Half of suncreams provide inadequate protection
The majority of suncreams on sale in Europe do not provide complete protection against the sun’s harmful UV rays, new research has revealed.
Analysts at Mintel carried out an investigation of new products coming onto the market and found that fewer than half of the new sunscreen products launched in Europe supplied dual protection against both UVA and UVB rays.
While the majority provide protection against UVB – which causes the skin to burn – many do not protect against UVA rays, which penetrate deeper into the skin and can cause premature ageing and DNA damage which, if not repaired, can lead to skin cancer.
Alexandra Richmond, senior beauty analyst at Mintel, said: "For a sunscreen to be as effective as possible, it should really protect against both UVB and UVA rays.
"What many people may not realise is that if they just have UVB protection, they are less likely to burn but they have no protection against the harmful and ageing effects of UVA rays."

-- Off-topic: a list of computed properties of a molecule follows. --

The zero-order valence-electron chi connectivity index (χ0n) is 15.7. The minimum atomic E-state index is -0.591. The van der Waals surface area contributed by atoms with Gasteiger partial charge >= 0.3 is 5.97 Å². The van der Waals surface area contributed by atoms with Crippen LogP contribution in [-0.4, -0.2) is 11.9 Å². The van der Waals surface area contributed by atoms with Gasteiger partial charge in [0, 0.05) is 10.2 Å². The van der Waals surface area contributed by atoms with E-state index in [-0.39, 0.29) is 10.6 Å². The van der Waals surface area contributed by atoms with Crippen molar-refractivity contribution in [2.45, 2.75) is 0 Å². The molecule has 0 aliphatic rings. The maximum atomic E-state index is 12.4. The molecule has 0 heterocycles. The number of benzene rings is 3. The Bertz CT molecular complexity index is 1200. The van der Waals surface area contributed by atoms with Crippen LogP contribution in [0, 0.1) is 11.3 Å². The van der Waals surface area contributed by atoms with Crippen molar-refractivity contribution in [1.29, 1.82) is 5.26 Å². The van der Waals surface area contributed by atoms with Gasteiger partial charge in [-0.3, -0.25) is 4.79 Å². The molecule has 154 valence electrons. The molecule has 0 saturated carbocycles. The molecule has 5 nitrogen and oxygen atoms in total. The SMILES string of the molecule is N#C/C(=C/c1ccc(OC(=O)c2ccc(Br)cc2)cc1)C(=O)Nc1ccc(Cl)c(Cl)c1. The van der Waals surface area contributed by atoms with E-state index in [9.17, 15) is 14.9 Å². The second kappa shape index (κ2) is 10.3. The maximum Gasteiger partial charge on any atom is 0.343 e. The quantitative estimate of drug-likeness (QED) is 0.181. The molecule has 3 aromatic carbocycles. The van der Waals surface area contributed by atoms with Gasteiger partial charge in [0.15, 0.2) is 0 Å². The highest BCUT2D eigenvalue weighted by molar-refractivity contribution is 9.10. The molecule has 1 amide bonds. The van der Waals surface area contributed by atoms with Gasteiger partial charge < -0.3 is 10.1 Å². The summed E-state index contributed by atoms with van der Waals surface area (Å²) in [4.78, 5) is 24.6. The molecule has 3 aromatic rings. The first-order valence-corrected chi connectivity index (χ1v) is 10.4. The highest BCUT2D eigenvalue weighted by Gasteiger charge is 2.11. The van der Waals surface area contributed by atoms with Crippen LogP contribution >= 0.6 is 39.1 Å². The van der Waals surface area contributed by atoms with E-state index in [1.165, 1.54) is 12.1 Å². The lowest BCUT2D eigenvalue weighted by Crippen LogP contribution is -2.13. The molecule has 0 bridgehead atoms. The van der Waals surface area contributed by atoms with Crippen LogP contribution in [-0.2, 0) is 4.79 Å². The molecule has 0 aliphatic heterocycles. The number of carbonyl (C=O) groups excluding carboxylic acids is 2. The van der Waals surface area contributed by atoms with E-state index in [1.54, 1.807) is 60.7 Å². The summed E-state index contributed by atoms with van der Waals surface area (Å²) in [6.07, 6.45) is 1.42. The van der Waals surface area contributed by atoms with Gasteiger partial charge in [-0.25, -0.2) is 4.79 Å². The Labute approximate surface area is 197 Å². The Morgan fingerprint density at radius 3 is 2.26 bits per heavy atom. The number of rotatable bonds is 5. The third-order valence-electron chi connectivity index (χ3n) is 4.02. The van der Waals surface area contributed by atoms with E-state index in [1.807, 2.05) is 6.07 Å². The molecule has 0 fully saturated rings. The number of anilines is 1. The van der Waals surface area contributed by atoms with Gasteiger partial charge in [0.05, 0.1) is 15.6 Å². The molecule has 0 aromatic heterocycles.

The British Association of Dermatologists has urged consumers to take care when picking a sunscreen.
Spokeswoman Nina Goad noted that many people look for a particular SPF, believing that this will give them full protection against UV-related damage.
"In fact, the SPF only shows protection against UVB, which is the type of UV that causes sunburn and skin cancer," she revealed.
"It’s UVA that causes sun-induced skin ageing and also contributes towards skin cancer, but the SPF does not show protection against UVA. You need to look for specific UVA filters, indicated in the UK by stars or a circular UVA symbol," Ms Goad advised.
"Don’t forget that no sunscreen offers total protection, so use shade and clothing as your first line of defence."
Sarah Woolnough, policy manager at Cancer Research UK, said: "We’ve known for some time that overexposure to both UVA and UVB rays can increase the risk of skin cancer. European guidelines have been introduced to help ensure that sunscreens provide the best protection and that sunscreen labels are clear.
"When buying sunscreen, Cancer Research UK recommends using at least factor 15 and choosing those labelled ‘broad spectrum’, which protect against UVA and UVB rays."
(Source: Cancer Research UK: August 2008)